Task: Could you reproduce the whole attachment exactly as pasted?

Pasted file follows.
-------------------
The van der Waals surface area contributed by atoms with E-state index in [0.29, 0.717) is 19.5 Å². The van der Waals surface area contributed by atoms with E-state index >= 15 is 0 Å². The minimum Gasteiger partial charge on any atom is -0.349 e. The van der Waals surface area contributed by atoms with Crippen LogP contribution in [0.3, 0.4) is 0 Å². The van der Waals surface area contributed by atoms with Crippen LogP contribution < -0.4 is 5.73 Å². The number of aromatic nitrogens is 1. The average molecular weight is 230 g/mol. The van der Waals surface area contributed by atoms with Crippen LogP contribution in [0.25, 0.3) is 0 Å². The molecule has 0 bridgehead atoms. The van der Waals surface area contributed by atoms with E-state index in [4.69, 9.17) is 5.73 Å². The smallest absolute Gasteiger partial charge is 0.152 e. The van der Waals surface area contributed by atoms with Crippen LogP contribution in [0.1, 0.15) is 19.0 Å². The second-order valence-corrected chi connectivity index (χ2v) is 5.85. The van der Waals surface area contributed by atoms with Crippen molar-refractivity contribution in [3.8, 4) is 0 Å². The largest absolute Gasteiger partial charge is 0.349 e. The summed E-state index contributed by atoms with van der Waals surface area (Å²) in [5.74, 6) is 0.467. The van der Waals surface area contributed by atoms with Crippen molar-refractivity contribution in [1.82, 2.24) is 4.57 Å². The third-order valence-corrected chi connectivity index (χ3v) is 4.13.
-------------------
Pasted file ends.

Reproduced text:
The van der Waals surface area contributed by atoms with E-state index in [0.29, 0.717) is 19.5 Å². The van der Waals surface area contributed by atoms with E-state index >= 15 is 0 Å². The minimum Gasteiger partial charge on any atom is -0.349 e. The van der Waals surface area contributed by atoms with Crippen LogP contribution in [0.3, 0.4) is 0 Å². The van der Waals surface area contributed by atoms with Crippen LogP contribution < -0.4 is 5.73 Å². The number of aromatic nitrogens is 1. The average molecular weight is 230 g/mol. The van der Waals surface area contributed by atoms with Crippen LogP contribution in [0.25, 0.3) is 0 Å². The molecule has 0 bridgehead atoms. The van der Waals surface area contributed by atoms with E-state index in [4.69, 9.17) is 5.73 Å². The smallest absolute Gasteiger partial charge is 0.152 e. The van der Waals surface area contributed by atoms with Crippen LogP contribution in [0.1, 0.15) is 19.0 Å². The second-order valence-corrected chi connectivity index (χ2v) is 5.85. The van der Waals surface area contributed by atoms with Crippen molar-refractivity contribution in [3.8, 4) is 0 Å². The largest absolute Gasteiger partial charge is 0.349 e. The summed E-state index contributed by atoms with van der Waals surface area (Å²) in [5.74, 6) is 0.467. The van der Waals surface area contributed by atoms with Crippen molar-refractivity contribution in [1.82, 2.24) is 4.57 Å². The third-order valence-corrected chi connectivity index (χ3v) is 4.13.